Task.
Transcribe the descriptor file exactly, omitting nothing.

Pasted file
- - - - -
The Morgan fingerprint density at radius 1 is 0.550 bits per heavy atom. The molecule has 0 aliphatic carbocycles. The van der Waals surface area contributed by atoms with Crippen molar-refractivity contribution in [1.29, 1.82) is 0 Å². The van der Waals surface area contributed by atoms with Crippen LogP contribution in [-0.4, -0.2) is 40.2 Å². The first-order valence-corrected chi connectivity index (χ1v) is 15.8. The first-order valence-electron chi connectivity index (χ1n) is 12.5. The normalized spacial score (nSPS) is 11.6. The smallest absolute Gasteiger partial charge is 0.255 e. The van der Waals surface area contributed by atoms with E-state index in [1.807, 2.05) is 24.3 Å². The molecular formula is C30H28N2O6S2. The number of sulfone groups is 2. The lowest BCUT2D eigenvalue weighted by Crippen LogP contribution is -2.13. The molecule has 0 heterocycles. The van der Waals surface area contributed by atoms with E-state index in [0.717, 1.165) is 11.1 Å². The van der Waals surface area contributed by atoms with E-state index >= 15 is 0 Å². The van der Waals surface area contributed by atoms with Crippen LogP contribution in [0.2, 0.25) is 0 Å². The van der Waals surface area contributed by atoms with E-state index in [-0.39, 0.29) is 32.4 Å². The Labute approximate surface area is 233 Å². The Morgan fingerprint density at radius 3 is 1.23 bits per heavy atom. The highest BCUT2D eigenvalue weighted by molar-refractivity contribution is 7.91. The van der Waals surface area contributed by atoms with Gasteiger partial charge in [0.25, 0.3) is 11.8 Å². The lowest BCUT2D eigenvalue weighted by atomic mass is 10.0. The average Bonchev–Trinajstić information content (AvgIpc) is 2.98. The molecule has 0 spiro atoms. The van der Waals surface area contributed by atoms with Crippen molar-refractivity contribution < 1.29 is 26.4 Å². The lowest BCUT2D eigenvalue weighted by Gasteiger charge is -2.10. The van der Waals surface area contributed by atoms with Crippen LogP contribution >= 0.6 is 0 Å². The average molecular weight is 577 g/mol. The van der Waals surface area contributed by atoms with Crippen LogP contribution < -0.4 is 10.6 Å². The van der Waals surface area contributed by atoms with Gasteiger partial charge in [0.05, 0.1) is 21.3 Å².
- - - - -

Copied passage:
The Morgan fingerprint density at radius 1 is 0.550 bits per heavy atom. The molecule has 0 aliphatic carbocycles. The van der Waals surface area contributed by atoms with Crippen molar-refractivity contribution in [1.29, 1.82) is 0 Å². The van der Waals surface area contributed by atoms with Crippen LogP contribution in [-0.4, -0.2) is 40.2 Å². The first-order valence-corrected chi connectivity index (χ1v) is 15.8. The first-order valence-electron chi connectivity index (χ1n) is 12.5. The normalized spacial score (nSPS) is 11.6. The smallest absolute Gasteiger partial charge is 0.255 e. The van der Waals surface area contributed by atoms with E-state index in [1.807, 2.05) is 24.3 Å². The molecular formula is C30H28N2O6S2. The number of sulfone groups is 2. The lowest BCUT2D eigenvalue weighted by Crippen LogP contribution is -2.13. The molecule has 0 heterocycles. The van der Waals surface area contributed by atoms with E-state index in [0.717, 1.165) is 11.1 Å². The van der Waals surface area contributed by atoms with E-state index >= 15 is 0 Å². The van der Waals surface area contributed by atoms with Crippen LogP contribution in [0.2, 0.25) is 0 Å². The van der Waals surface area contributed by atoms with E-state index in [-0.39, 0.29) is 32.4 Å². The Labute approximate surface area is 233 Å². The Morgan fingerprint density at radius 3 is 1.23 bits per heavy atom. The highest BCUT2D eigenvalue weighted by molar-refractivity contribution is 7.91. The van der Waals surface area contributed by atoms with Gasteiger partial charge in [0.25, 0.3) is 11.8 Å². The lowest BCUT2D eigenvalue weighted by atomic mass is 10.0. The average Bonchev–Trinajstić information content (AvgIpc) is 2.98. The molecule has 0 spiro atoms. The van der Waals surface area contributed by atoms with Crippen molar-refractivity contribution < 1.29 is 26.4 Å². The lowest BCUT2D eigenvalue weighted by Gasteiger charge is -2.10. The van der Waals surface area contributed by atoms with Crippen LogP contribution >= 0.6 is 0 Å². The average molecular weight is 577 g/mol. The van der Waals surface area contributed by atoms with Crippen LogP contribution < -0.4 is 10.6 Å². The van der Waals surface area contributed by atoms with Gasteiger partial charge in [0.05, 0.1) is 21.3 Å².